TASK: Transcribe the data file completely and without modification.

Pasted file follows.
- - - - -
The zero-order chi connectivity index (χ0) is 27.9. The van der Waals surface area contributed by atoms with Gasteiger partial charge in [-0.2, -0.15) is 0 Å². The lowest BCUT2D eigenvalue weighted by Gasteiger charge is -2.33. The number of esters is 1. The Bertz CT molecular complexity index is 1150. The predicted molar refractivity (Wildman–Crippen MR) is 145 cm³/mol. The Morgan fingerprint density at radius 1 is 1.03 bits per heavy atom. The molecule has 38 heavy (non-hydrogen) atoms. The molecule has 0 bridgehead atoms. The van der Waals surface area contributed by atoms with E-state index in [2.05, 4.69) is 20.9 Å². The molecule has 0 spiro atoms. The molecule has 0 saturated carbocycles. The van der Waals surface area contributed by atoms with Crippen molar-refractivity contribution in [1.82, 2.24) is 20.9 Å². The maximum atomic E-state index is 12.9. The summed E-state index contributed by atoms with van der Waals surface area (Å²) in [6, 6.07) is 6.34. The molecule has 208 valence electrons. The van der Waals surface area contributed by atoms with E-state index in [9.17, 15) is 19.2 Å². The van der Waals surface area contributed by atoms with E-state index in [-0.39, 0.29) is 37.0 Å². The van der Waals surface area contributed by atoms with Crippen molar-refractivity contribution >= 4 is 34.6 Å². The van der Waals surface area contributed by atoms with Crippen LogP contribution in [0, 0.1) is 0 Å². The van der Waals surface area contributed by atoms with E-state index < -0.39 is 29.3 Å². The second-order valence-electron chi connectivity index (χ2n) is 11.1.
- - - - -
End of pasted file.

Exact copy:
The zero-order chi connectivity index (χ0) is 27.9. The van der Waals surface area contributed by atoms with Gasteiger partial charge in [-0.2, -0.15) is 0 Å². The lowest BCUT2D eigenvalue weighted by Gasteiger charge is -2.33. The number of esters is 1. The Bertz CT molecular complexity index is 1150. The predicted molar refractivity (Wildman–Crippen MR) is 145 cm³/mol. The Morgan fingerprint density at radius 1 is 1.03 bits per heavy atom. The molecule has 38 heavy (non-hydrogen) atoms. The molecule has 0 bridgehead atoms. The van der Waals surface area contributed by atoms with E-state index in [2.05, 4.69) is 20.9 Å². The molecule has 0 spiro atoms. The molecule has 0 saturated carbocycles. The van der Waals surface area contributed by atoms with Crippen molar-refractivity contribution in [1.82, 2.24) is 20.9 Å². The maximum atomic E-state index is 12.9. The summed E-state index contributed by atoms with van der Waals surface area (Å²) in [6, 6.07) is 6.34. The molecule has 208 valence electrons. The van der Waals surface area contributed by atoms with E-state index in [9.17, 15) is 19.2 Å². The van der Waals surface area contributed by atoms with E-state index in [-0.39, 0.29) is 37.0 Å². The van der Waals surface area contributed by atoms with Crippen molar-refractivity contribution >= 4 is 34.6 Å². The van der Waals surface area contributed by atoms with Crippen LogP contribution in [0, 0.1) is 0 Å². The van der Waals surface area contributed by atoms with E-state index < -0.39 is 29.3 Å². The second-order valence-electron chi connectivity index (χ2n) is 11.1.